5 Literary Couples That Perpetuate Rape Culture

by Catherine Kovach

What would literature be without one or two dysfunctional literary couples? For the most part that’s what makes it fun, right? No one wants to read stories about couples who get together and have no problems ever, because the entire point is to follow their journey through all the twists and turns and all the way to the happily ever after. Then again, it’s also pretty satisfying to watch a couple love and fall out of love, and it sometimes satisfying to read about the ones who definitely should have broken up. Unfortunately, sometimes, we can see just how much these couples are influenced by rape culture.

What is rape culture? It’s a world where rape and sexual harassment are normalized by society. It’s a world where women are expected to be the ones responsible to keep rape from happening to them. It’s a world where men are told that women are prizes for them to win. It’s damaging not only for women, but for men, too. Luckily, people are fighting against it. You can, too.

Unfortunately, rape culture is also present in literature. I’ve taken a look at six literary couples to see just how influenced they are by rape culture. Most of these couples aren’t meant to be “true love”, but it’s still interesting to see how they were shaped by society. Take a look:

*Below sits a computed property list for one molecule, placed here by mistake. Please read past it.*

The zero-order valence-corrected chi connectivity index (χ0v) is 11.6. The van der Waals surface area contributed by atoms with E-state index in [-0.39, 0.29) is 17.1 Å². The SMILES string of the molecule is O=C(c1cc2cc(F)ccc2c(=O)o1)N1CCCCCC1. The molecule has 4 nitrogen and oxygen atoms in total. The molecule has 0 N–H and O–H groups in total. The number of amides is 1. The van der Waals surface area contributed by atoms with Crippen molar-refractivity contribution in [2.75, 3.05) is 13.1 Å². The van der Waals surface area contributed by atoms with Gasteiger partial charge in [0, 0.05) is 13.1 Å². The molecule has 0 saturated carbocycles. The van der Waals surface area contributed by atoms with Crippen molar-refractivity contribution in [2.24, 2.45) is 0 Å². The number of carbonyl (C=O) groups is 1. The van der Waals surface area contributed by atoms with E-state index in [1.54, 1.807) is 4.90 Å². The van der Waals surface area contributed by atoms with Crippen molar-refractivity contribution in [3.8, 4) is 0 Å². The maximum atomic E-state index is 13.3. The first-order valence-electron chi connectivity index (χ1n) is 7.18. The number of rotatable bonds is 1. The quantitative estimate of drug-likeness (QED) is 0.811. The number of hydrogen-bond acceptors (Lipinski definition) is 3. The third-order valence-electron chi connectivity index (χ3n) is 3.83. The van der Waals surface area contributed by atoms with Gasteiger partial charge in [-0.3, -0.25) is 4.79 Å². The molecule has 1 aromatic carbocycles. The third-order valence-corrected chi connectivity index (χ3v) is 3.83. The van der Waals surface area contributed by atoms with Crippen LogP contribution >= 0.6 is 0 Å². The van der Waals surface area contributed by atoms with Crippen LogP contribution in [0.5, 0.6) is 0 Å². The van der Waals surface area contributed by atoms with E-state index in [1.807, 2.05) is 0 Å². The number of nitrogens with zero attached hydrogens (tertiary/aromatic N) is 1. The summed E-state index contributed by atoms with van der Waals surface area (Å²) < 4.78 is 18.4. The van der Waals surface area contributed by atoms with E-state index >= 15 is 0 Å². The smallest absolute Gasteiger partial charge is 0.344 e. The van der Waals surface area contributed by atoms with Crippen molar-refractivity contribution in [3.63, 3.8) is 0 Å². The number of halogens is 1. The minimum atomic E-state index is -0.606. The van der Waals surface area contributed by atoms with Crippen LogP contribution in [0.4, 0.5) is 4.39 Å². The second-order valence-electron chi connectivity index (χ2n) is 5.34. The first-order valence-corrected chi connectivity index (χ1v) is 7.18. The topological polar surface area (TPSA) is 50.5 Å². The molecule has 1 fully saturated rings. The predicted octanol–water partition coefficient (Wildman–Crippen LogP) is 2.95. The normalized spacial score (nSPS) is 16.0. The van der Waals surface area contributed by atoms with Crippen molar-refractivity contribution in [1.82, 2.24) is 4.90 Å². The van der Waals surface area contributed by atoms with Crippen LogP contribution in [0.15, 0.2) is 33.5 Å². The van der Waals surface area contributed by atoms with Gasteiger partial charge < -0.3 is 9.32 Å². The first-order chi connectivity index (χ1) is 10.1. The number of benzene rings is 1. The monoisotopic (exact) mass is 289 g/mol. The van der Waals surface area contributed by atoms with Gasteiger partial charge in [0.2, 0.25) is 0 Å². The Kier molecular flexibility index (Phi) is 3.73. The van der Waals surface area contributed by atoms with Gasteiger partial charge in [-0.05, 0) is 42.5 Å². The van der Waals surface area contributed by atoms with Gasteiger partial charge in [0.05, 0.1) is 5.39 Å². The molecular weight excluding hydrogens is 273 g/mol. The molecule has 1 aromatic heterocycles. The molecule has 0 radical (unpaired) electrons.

1. Anna Karenina and Alexei Karenin from Anna Karenina by Leo Tolstoy

On paper, Anna and Alexei had a relatively perfect marriage: they were faithful to each other, had a child, and were virtuous people. But when Anna falls in love with the handsome Vronsky, things get a little out of control. Turns out, Alexei really didn't think much about his wife or her feelings — even going so far as to request that she simply act like his wife while living a separate life from him. Anna's life falls apart because of her marital indiscretion, and she's shunned by society. Meanwhile, her lover, Vronsky, gets to roam free. a

That's bad enough on its own, but Alexei Karenin's fate also reflects rape culture. His life was completely destroyed. When he seeks divorce, he is scorned because, according to society, he didn't have enough control over his wife to keep her from cheating on him. Toxic masculinity damages everyone.

2. Hero and Claudio from Much Ado About Nothing by William Shakespeare

Oh boy, Claudio. Claudio and Hero. When we first meet these lovers, Claudio has been admiring Hero from afar, having fallen in love with her after only one meeting. A series of misunderstandings lead Claudio to believe that Hero has been "stolen" by another. This is later cleared up, and Claudio ends up publicly humiliating Hero after someone tells him that she was being unfaithful. Up until this point, they hadn't actually spoken to each other more than once or twice. There is a lot wrong with this couple, and yet at the end they end up happily married. While they may have lived happily ever after, there is a definite rape culture influence there.

3. Tess Durbeyfield and Alec D'Urberville from Tess of the D'Urbervilles by Thomas Hardy